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  1. Own the Back Four
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Own the Back Four

Mick Lyon puts his defensive philosophy on display in this soccer clinic presentation. A major part of building a defensive unit is coaching the back four. A main concept for the back four is team shape, which is broken down into eight pieces. On an overhead outline, Lyon shows eight elements of holding the back four. Keeping the ball in front allows you to adjust and read. Depth is a concept that is directly related to your teams' goal. The 3 & 1 and 1 & 3 is a concept that must be mastered to play the back four. Lyon explains communication and dropping with a purpose. Moving and sliding as a unit covers for wide holes that are constantly being created. Because getting beat is a part of the game, recovery is an important aspect of this concept. A distinction is made between driving and tackling. Tackling is a calculated search for the ball. A player should always tackle hard in attempts to win the ball. Defenders are taught to counter attack by moving the play to the opposite side of the field. To cement this teaching, he uses actual game footage to fully explain the eight principles. This instructional DVD can be a tool to strengthen your defense, team communication, and gain a greater understanding of how to keep your opponent from scoring goals.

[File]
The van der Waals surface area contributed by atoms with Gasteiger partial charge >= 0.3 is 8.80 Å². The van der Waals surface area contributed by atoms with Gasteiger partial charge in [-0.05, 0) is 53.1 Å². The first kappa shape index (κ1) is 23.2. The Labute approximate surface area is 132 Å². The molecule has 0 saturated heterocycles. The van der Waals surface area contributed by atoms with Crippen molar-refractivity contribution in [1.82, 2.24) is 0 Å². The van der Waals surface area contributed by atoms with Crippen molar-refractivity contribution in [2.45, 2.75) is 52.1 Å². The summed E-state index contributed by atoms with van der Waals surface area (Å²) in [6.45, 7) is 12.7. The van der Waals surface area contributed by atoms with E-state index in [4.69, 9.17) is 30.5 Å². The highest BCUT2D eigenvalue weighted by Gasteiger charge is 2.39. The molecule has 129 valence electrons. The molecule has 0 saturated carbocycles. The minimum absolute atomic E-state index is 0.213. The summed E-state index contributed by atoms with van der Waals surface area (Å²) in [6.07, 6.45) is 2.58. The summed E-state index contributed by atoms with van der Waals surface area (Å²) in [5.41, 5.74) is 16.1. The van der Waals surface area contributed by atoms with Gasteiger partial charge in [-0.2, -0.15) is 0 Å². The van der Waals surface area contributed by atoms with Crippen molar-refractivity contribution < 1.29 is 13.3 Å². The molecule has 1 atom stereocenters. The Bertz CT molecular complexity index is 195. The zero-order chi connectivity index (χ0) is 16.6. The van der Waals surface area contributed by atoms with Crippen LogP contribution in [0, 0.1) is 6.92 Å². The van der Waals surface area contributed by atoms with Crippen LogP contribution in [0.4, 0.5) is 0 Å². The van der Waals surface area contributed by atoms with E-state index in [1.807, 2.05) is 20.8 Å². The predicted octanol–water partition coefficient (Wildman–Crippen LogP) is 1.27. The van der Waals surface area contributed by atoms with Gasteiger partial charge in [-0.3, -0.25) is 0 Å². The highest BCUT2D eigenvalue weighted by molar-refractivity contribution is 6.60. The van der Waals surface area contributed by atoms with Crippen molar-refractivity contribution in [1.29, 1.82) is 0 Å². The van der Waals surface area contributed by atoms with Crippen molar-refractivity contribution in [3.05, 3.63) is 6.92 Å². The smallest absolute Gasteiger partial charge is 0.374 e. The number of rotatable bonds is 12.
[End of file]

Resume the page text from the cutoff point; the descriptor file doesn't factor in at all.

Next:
54 minutes. 2006.


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Rules of the Game: According to FIFA, goalposts and crossbars must always be painted white. The mascot for the 1990 FIFA World Cup in Italy was a green, white and red stick figure with a soccer ball head named Ciao. The first appearance of organized women's soccer in the US may have been in 1922, when a team sponsored by English company Dick, Kerr toured the country -and beat several top men's teams. The current World Cup trophy will be retired in 2038 when there is no more room for the champion's name. The Netherlands' Ernie Brandt is the only man to score a goal for both teams in a World Cup game, accomplishing the feat in 1978.